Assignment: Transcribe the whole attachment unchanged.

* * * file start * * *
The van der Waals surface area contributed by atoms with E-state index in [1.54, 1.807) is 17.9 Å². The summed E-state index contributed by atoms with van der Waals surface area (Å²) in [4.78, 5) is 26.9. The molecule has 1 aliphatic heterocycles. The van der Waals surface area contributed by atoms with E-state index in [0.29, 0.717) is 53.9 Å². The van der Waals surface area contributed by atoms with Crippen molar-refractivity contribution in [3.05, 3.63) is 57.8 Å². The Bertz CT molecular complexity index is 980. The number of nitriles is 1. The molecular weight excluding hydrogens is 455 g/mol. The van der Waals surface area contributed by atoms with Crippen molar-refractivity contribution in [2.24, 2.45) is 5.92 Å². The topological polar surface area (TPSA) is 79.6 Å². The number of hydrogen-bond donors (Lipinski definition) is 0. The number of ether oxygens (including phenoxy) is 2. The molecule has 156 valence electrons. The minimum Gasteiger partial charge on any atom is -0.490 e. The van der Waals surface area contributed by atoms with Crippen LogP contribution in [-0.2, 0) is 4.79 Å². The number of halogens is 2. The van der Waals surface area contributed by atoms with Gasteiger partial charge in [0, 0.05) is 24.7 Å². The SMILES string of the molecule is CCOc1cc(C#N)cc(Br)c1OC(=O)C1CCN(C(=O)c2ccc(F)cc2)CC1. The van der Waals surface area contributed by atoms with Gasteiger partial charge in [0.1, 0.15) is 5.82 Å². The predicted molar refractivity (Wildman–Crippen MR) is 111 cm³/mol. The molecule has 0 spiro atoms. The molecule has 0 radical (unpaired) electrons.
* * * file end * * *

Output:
The van der Waals surface area contributed by atoms with E-state index in [1.54, 1.807) is 17.9 Å². The summed E-state index contributed by atoms with van der Waals surface area (Å²) in [4.78, 5) is 26.9. The molecule has 1 aliphatic heterocycles. The van der Waals surface area contributed by atoms with E-state index in [0.29, 0.717) is 53.9 Å². The van der Waals surface area contributed by atoms with Crippen molar-refractivity contribution in [3.05, 3.63) is 57.8 Å². The Bertz CT molecular complexity index is 980. The number of nitriles is 1. The molecular weight excluding hydrogens is 455 g/mol. The van der Waals surface area contributed by atoms with Crippen molar-refractivity contribution in [2.24, 2.45) is 5.92 Å². The topological polar surface area (TPSA) is 79.6 Å². The number of hydrogen-bond donors (Lipinski definition) is 0. The number of ether oxygens (including phenoxy) is 2. The molecule has 156 valence electrons. The minimum Gasteiger partial charge on any atom is -0.490 e. The van der Waals surface area contributed by atoms with Crippen LogP contribution in [-0.2, 0) is 4.79 Å². The number of halogens is 2. The van der Waals surface area contributed by atoms with Gasteiger partial charge in [0, 0.05) is 24.7 Å². The SMILES string of the molecule is CCOc1cc(C#N)cc(Br)c1OC(=O)C1CCN(C(=O)c2ccc(F)cc2)CC1. The van der Waals surface area contributed by atoms with Gasteiger partial charge in [0.1, 0.15) is 5.82 Å². The predicted molar refractivity (Wildman–Crippen MR) is 111 cm³/mol. The molecule has 0 spiro atoms. The molecule has 0 radical (unpaired) electrons.